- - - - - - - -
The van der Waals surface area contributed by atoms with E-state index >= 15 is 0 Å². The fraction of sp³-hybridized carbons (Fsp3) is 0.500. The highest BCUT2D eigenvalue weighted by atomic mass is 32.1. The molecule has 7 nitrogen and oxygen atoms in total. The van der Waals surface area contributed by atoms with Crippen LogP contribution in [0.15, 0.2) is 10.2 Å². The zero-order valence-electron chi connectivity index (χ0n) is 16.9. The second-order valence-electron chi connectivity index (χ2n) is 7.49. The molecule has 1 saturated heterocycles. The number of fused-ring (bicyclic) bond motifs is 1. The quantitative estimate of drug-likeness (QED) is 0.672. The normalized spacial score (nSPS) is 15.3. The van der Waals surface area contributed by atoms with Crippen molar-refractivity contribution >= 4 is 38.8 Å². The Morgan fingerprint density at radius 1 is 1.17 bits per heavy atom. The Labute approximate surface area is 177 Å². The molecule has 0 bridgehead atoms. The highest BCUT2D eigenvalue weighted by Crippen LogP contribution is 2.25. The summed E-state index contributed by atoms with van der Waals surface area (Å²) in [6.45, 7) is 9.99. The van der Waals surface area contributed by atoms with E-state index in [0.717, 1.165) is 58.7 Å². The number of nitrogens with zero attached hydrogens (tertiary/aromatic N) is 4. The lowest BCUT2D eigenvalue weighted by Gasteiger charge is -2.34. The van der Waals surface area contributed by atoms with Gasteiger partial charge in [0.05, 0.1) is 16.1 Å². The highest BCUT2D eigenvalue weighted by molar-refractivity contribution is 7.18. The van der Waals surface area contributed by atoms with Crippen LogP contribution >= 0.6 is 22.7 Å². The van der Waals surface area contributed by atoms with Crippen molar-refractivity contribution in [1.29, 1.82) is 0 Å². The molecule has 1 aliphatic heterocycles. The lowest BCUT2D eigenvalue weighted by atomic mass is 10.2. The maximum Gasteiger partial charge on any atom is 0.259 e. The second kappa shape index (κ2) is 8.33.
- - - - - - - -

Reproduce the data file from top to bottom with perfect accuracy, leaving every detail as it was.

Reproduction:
The van der Waals surface area contributed by atoms with E-state index >= 15 is 0 Å². The fraction of sp³-hybridized carbons (Fsp3) is 0.500. The highest BCUT2D eigenvalue weighted by atomic mass is 32.1. The molecule has 7 nitrogen and oxygen atoms in total. The van der Waals surface area contributed by atoms with Crippen LogP contribution in [0.15, 0.2) is 10.2 Å². The zero-order valence-electron chi connectivity index (χ0n) is 16.9. The second-order valence-electron chi connectivity index (χ2n) is 7.49. The molecule has 1 saturated heterocycles. The number of fused-ring (bicyclic) bond motifs is 1. The quantitative estimate of drug-likeness (QED) is 0.672. The normalized spacial score (nSPS) is 15.3. The van der Waals surface area contributed by atoms with Crippen molar-refractivity contribution >= 4 is 38.8 Å². The Morgan fingerprint density at radius 1 is 1.17 bits per heavy atom. The Labute approximate surface area is 177 Å². The molecule has 0 bridgehead atoms. The highest BCUT2D eigenvalue weighted by Crippen LogP contribution is 2.25. The summed E-state index contributed by atoms with van der Waals surface area (Å²) in [6.45, 7) is 9.99. The van der Waals surface area contributed by atoms with E-state index in [0.717, 1.165) is 58.7 Å². The number of nitrogens with zero attached hydrogens (tertiary/aromatic N) is 4. The lowest BCUT2D eigenvalue weighted by Gasteiger charge is -2.34. The van der Waals surface area contributed by atoms with Gasteiger partial charge in [0.05, 0.1) is 16.1 Å². The highest BCUT2D eigenvalue weighted by molar-refractivity contribution is 7.18. The van der Waals surface area contributed by atoms with Crippen LogP contribution >= 0.6 is 22.7 Å². The van der Waals surface area contributed by atoms with Crippen molar-refractivity contribution in [1.29, 1.82) is 0 Å². The molecule has 1 aliphatic heterocycles. The lowest BCUT2D eigenvalue weighted by atomic mass is 10.2. The maximum Gasteiger partial charge on any atom is 0.259 e. The second kappa shape index (κ2) is 8.33.